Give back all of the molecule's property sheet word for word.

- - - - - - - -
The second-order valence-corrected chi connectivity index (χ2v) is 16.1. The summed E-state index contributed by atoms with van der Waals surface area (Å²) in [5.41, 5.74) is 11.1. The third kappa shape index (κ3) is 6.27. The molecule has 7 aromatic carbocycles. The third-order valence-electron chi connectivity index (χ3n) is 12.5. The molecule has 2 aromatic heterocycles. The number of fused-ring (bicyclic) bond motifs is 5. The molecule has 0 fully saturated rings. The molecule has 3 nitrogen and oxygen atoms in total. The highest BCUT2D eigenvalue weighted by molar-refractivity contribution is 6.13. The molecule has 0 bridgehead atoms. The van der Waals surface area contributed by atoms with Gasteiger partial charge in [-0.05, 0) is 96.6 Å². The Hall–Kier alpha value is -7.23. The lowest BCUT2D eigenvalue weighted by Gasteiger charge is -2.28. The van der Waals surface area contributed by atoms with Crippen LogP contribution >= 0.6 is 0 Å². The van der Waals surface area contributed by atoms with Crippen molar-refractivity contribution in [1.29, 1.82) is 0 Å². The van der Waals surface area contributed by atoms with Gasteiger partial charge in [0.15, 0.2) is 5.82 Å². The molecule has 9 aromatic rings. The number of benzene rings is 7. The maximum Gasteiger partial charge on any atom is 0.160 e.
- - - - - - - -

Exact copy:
The second-order valence-corrected chi connectivity index (χ2v) is 16.1. The summed E-state index contributed by atoms with van der Waals surface area (Å²) in [5.41, 5.74) is 11.1. The third kappa shape index (κ3) is 6.27. The molecule has 7 aromatic carbocycles. The third-order valence-electron chi connectivity index (χ3n) is 12.5. The molecule has 2 aromatic heterocycles. The number of fused-ring (bicyclic) bond motifs is 5. The molecule has 0 fully saturated rings. The molecule has 3 nitrogen and oxygen atoms in total. The highest BCUT2D eigenvalue weighted by molar-refractivity contribution is 6.13. The molecule has 0 bridgehead atoms. The van der Waals surface area contributed by atoms with Gasteiger partial charge in [-0.05, 0) is 96.6 Å². The Hall–Kier alpha value is -7.23. The lowest BCUT2D eigenvalue weighted by Gasteiger charge is -2.28. The van der Waals surface area contributed by atoms with Crippen LogP contribution >= 0.6 is 0 Å². The van der Waals surface area contributed by atoms with Crippen molar-refractivity contribution in [1.29, 1.82) is 0 Å². The van der Waals surface area contributed by atoms with Gasteiger partial charge in [0.15, 0.2) is 5.82 Å². The molecule has 9 aromatic rings. The number of benzene rings is 7. The maximum Gasteiger partial charge on any atom is 0.160 e.